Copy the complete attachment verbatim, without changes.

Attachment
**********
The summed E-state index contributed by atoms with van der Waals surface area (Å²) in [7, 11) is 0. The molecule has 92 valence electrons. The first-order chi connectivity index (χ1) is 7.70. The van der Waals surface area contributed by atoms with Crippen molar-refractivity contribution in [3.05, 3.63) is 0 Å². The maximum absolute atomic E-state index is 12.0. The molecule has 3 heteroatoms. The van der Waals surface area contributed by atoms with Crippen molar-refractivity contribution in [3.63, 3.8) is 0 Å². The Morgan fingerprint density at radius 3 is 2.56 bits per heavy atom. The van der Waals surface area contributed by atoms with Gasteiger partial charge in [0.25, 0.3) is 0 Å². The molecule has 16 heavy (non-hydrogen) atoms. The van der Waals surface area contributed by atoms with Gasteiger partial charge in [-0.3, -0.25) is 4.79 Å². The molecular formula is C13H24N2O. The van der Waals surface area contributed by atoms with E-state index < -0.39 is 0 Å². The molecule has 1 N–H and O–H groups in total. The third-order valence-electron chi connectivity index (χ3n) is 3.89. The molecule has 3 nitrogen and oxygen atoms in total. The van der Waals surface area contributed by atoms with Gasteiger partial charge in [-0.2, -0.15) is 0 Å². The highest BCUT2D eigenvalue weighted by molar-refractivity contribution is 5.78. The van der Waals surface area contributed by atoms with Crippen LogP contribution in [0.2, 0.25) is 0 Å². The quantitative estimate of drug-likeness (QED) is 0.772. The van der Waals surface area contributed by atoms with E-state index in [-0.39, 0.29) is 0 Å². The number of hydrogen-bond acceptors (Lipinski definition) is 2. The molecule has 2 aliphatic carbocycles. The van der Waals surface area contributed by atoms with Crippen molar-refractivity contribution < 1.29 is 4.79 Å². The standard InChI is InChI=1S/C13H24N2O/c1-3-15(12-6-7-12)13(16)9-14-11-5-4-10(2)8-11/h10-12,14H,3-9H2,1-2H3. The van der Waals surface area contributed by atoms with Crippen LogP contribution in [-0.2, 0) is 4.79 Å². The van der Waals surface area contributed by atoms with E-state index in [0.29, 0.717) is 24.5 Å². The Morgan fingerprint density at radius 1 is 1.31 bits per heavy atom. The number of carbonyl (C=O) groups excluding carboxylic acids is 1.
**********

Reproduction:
The summed E-state index contributed by atoms with van der Waals surface area (Å²) in [7, 11) is 0. The molecule has 92 valence electrons. The first-order chi connectivity index (χ1) is 7.70. The van der Waals surface area contributed by atoms with Crippen molar-refractivity contribution in [3.05, 3.63) is 0 Å². The maximum absolute atomic E-state index is 12.0. The molecule has 3 heteroatoms. The van der Waals surface area contributed by atoms with Crippen molar-refractivity contribution in [3.63, 3.8) is 0 Å². The Morgan fingerprint density at radius 3 is 2.56 bits per heavy atom. The van der Waals surface area contributed by atoms with Gasteiger partial charge in [0.25, 0.3) is 0 Å². The molecule has 16 heavy (non-hydrogen) atoms. The van der Waals surface area contributed by atoms with Gasteiger partial charge in [-0.3, -0.25) is 4.79 Å². The molecular formula is C13H24N2O. The van der Waals surface area contributed by atoms with E-state index < -0.39 is 0 Å². The molecule has 1 N–H and O–H groups in total. The third-order valence-electron chi connectivity index (χ3n) is 3.89. The molecule has 3 nitrogen and oxygen atoms in total. The van der Waals surface area contributed by atoms with Gasteiger partial charge in [-0.2, -0.15) is 0 Å². The highest BCUT2D eigenvalue weighted by molar-refractivity contribution is 5.78. The van der Waals surface area contributed by atoms with Crippen LogP contribution in [0.2, 0.25) is 0 Å². The quantitative estimate of drug-likeness (QED) is 0.772. The van der Waals surface area contributed by atoms with E-state index in [-0.39, 0.29) is 0 Å². The number of hydrogen-bond acceptors (Lipinski definition) is 2. The molecule has 2 aliphatic carbocycles. The van der Waals surface area contributed by atoms with Crippen molar-refractivity contribution < 1.29 is 4.79 Å². The standard InChI is InChI=1S/C13H24N2O/c1-3-15(12-6-7-12)13(16)9-14-11-5-4-10(2)8-11/h10-12,14H,3-9H2,1-2H3. The van der Waals surface area contributed by atoms with Crippen LogP contribution in [-0.2, 0) is 4.79 Å². The van der Waals surface area contributed by atoms with E-state index in [0.29, 0.717) is 24.5 Å². The Morgan fingerprint density at radius 1 is 1.31 bits per heavy atom. The number of carbonyl (C=O) groups excluding carboxylic acids is 1.